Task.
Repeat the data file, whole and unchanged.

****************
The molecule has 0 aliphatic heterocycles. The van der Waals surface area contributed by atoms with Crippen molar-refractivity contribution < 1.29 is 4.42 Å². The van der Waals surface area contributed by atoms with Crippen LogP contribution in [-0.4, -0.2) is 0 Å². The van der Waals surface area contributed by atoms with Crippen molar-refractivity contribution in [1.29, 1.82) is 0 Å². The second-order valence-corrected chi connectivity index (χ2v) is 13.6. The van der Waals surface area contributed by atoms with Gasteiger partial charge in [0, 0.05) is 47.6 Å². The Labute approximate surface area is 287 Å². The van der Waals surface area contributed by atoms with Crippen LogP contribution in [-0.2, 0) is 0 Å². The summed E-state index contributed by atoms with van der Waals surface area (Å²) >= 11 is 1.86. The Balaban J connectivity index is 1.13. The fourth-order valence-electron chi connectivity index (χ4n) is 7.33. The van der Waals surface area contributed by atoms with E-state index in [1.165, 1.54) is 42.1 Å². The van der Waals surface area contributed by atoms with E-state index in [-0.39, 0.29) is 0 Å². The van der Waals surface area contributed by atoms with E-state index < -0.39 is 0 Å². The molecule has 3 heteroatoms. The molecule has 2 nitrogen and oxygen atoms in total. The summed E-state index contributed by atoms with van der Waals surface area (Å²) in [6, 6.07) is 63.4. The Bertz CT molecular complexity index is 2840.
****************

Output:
The molecule has 0 aliphatic heterocycles. The van der Waals surface area contributed by atoms with Crippen molar-refractivity contribution < 1.29 is 4.42 Å². The van der Waals surface area contributed by atoms with Crippen LogP contribution in [-0.4, -0.2) is 0 Å². The van der Waals surface area contributed by atoms with Crippen molar-refractivity contribution in [1.29, 1.82) is 0 Å². The second-order valence-corrected chi connectivity index (χ2v) is 13.6. The van der Waals surface area contributed by atoms with Gasteiger partial charge in [0, 0.05) is 47.6 Å². The Labute approximate surface area is 287 Å². The van der Waals surface area contributed by atoms with Crippen LogP contribution in [-0.2, 0) is 0 Å². The summed E-state index contributed by atoms with van der Waals surface area (Å²) >= 11 is 1.86. The Balaban J connectivity index is 1.13. The fourth-order valence-electron chi connectivity index (χ4n) is 7.33. The van der Waals surface area contributed by atoms with E-state index in [1.165, 1.54) is 42.1 Å². The van der Waals surface area contributed by atoms with E-state index in [-0.39, 0.29) is 0 Å². The van der Waals surface area contributed by atoms with E-state index < -0.39 is 0 Å². The molecule has 3 heteroatoms. The molecule has 2 nitrogen and oxygen atoms in total. The summed E-state index contributed by atoms with van der Waals surface area (Å²) in [6, 6.07) is 63.4. The Bertz CT molecular complexity index is 2840.